Celeste & Danielle Offer Sex and Relationship Coaching for a Passionate, Connected and Fulfilling Life

We’re giving you an intimate glimpse into one woman’s quest to increase her libido, featuring excerpts from emails she wrote to close female friends as she worked with Celeste and Danielle in their Sex Therapy and Relationship Coaching practice.

In this second of five posts, we’ll look at what really helps women deal with their low sexual desire as she describes the transformation she and her husband went through. Our client writes:

“I knew logically that when we have great sex, so many other things are better – he is nicer to me and I am nicer to him, we have more fulfilling conversations, we play more joyfully with our son. I mean, who doesn’t want these things?!? So why were we sitting here nearly 2 decades into our relationship with my husband feeling like I wasn’t attracted to him and didn’t desire sex in the way that he wanted? And was it going to be the thing that eventually destroyed our relationship?”

So she went to her OBGYN who told her that there really aren’t medications to solve this problem and the OBGYN recommended she contact a therapist, but they either weren’t available or not a good fit for her. Our client writes:

“My husband did what he does best and did some research online. And he found Celeste & Danielle, some fairly non-traditional Sex therapists. Most therapists focus on LOTS of talking and hopefully a moderately positive outcome. This one (Celeste & Danielle) focused on the transformative power of pleasure via exposing our vulnerabilities alongside a heavy dose of sex education.”

Lesson #1. Breathing… all the way down.

“Our first visit with the Sex therapist, we both shared our side of the story (VERY hard, LOTS of tears). She listened, connected with us, asked questions and even shed a tear herself. She comforted me and told me that as a female race, we’ve been taught OUR ENTIRE LIVES to keep it in our pants. She pointed out that that kind of brainwashing certainly makes it difficult to reconnect our mind with our pussy. Whether it’s that the initial infatuation period has worn off, or that work is stressful, or that the kids need attention, or that the dinner has to be made – it is SO EASY for us to focus on absolutely everything else other than our sexual needs and desires. She told me that most women have “low libido” which is just another way to say that we are disconnected from our sexuality. Try something right now. Close your eyes and take a deep breath in and out. Do you feel it down to your pussy? If you are like me a month ago, the answer is that you don’t. You take a deep breath in and out, and the sensation stops right in the middle of your torso. So take a moment, and try again. Take a REALLY deep breath in and out and connect it all the way down to your pussy. If you are like me a month ago, that was a really strange sensation. But it felt nice.”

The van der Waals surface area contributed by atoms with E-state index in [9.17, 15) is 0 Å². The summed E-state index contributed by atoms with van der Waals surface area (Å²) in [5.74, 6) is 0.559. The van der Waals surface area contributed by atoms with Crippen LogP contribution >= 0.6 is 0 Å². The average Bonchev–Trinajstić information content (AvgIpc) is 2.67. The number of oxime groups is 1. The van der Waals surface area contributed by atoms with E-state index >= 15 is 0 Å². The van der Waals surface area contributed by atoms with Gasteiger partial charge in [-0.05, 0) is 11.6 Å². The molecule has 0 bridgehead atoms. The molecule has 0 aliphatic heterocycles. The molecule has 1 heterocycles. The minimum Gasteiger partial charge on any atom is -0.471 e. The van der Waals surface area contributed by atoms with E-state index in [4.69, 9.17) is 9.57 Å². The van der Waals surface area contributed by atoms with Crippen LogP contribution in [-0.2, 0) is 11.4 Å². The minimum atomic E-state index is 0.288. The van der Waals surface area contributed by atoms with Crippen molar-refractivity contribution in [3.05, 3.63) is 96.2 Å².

Homework #1

“So what did our sex therapist ask us to do after that first appointment? Well, I had the brunt of the homework, or so my husband thought. I was to do little things – like when I walked outside and the air felt fresh and cool, or I liked the way the sky looked, or it was unusually warm, I was supposed to take a deep breath, all the way down to – you guessed it – my pussy. And yes, you say that word often enough and it heightens your awareness of your sexuality. I was also supposed to dress more slowly, to feel the sensation of the materials on my skin. As a couple, we were supposed to be more affectionate and playful. To greet each other more enthusiastically at the end of the day, to cuddle together, to have pillow fights. Finally, we were supposed to expand our sexuality outside of sex. To watch a Hollywood (not porn) movie together, to read erotica together. No connection to the act of sex itself, just to expand our awareness and enjoyment of each other’s sexuality.”

The bad and the good.

“I’ll be honest, there were days that didn’t go great. There were days I got upset about something at work, or how my husband handled something at home, or getting my period. But overall, the deep breaths and getting dressed slowly awakened something inside me that made it quite frankly, much easier to feel turned on in a way that I’ve never been able to do before. I’m not saying I automatically am thinking about sex a hundred times a day, it’s much more subtle than that. But I did start to find that these small moments throughout the day helped me realize I might not only want sex for my husband’s sake, or for logical reasons like connecting us more deeply, but I might want it for my own pleasure as well. I actually giggled one day riding home on the bike to realize that it must feel pretty damn good to be a guy and think like this all the time.”

A realization.